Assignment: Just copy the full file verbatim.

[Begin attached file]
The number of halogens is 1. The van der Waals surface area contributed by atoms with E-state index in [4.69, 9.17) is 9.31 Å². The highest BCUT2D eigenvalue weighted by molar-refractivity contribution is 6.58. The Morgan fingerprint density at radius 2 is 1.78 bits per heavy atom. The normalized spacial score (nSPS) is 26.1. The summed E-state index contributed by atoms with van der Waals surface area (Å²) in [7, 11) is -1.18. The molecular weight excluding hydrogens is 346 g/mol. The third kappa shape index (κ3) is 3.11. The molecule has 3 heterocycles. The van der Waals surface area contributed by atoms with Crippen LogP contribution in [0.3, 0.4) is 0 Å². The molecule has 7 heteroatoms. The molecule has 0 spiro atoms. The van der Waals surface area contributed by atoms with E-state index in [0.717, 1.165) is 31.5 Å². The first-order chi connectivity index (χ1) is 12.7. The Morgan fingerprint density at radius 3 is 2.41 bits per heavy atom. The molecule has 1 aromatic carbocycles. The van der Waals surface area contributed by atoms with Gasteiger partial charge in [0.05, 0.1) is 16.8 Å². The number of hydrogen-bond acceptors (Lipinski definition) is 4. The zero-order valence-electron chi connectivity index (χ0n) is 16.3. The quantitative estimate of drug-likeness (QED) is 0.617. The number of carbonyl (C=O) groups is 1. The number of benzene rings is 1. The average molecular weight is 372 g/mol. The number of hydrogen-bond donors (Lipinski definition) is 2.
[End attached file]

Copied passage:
The number of halogens is 1. The van der Waals surface area contributed by atoms with E-state index in [4.69, 9.17) is 9.31 Å². The highest BCUT2D eigenvalue weighted by molar-refractivity contribution is 6.58. The Morgan fingerprint density at radius 2 is 1.78 bits per heavy atom. The normalized spacial score (nSPS) is 26.1. The summed E-state index contributed by atoms with van der Waals surface area (Å²) in [7, 11) is -1.18. The molecular weight excluding hydrogens is 346 g/mol. The third kappa shape index (κ3) is 3.11. The molecule has 3 heterocycles. The van der Waals surface area contributed by atoms with Crippen LogP contribution in [0.3, 0.4) is 0 Å². The molecule has 7 heteroatoms. The molecule has 0 spiro atoms. The van der Waals surface area contributed by atoms with E-state index in [0.717, 1.165) is 31.5 Å². The first-order chi connectivity index (χ1) is 12.7. The Morgan fingerprint density at radius 3 is 2.41 bits per heavy atom. The molecule has 1 aromatic carbocycles. The van der Waals surface area contributed by atoms with Gasteiger partial charge in [0.05, 0.1) is 16.8 Å². The number of hydrogen-bond acceptors (Lipinski definition) is 4. The zero-order valence-electron chi connectivity index (χ0n) is 16.3. The quantitative estimate of drug-likeness (QED) is 0.617. The number of carbonyl (C=O) groups is 1. The number of benzene rings is 1. The average molecular weight is 372 g/mol. The number of hydrogen-bond donors (Lipinski definition) is 2.